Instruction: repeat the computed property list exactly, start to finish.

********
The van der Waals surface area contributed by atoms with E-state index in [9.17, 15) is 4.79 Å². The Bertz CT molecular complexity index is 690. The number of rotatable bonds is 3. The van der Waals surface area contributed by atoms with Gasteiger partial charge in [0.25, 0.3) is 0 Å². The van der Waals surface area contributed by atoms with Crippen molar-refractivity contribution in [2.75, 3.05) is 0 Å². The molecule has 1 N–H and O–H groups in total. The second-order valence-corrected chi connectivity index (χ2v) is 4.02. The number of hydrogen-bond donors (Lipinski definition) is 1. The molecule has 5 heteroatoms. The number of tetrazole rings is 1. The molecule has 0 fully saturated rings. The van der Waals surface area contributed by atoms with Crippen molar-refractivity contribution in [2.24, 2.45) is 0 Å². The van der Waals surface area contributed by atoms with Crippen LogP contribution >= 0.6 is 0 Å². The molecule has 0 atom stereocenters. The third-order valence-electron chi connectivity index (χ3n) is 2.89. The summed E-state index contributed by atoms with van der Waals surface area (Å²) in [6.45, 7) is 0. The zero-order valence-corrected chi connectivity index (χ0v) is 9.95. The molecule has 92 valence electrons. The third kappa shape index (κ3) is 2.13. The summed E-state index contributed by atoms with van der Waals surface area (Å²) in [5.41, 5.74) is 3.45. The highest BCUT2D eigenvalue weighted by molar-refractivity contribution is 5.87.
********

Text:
The van der Waals surface area contributed by atoms with E-state index in [9.17, 15) is 4.79 Å². The Bertz CT molecular complexity index is 690. The number of rotatable bonds is 3. The van der Waals surface area contributed by atoms with Gasteiger partial charge in [0.25, 0.3) is 0 Å². The van der Waals surface area contributed by atoms with Crippen molar-refractivity contribution in [2.75, 3.05) is 0 Å². The molecule has 1 N–H and O–H groups in total. The second-order valence-corrected chi connectivity index (χ2v) is 4.02. The number of hydrogen-bond donors (Lipinski definition) is 1. The molecule has 5 heteroatoms. The number of tetrazole rings is 1. The molecule has 0 fully saturated rings. The van der Waals surface area contributed by atoms with Crippen molar-refractivity contribution in [2.24, 2.45) is 0 Å². The van der Waals surface area contributed by atoms with Crippen LogP contribution >= 0.6 is 0 Å². The molecule has 0 atom stereocenters. The third-order valence-electron chi connectivity index (χ3n) is 2.89. The summed E-state index contributed by atoms with van der Waals surface area (Å²) in [6.45, 7) is 0. The zero-order valence-corrected chi connectivity index (χ0v) is 9.95. The molecule has 92 valence electrons. The third kappa shape index (κ3) is 2.13. The summed E-state index contributed by atoms with van der Waals surface area (Å²) in [5.41, 5.74) is 3.45. The highest BCUT2D eigenvalue weighted by molar-refractivity contribution is 5.87.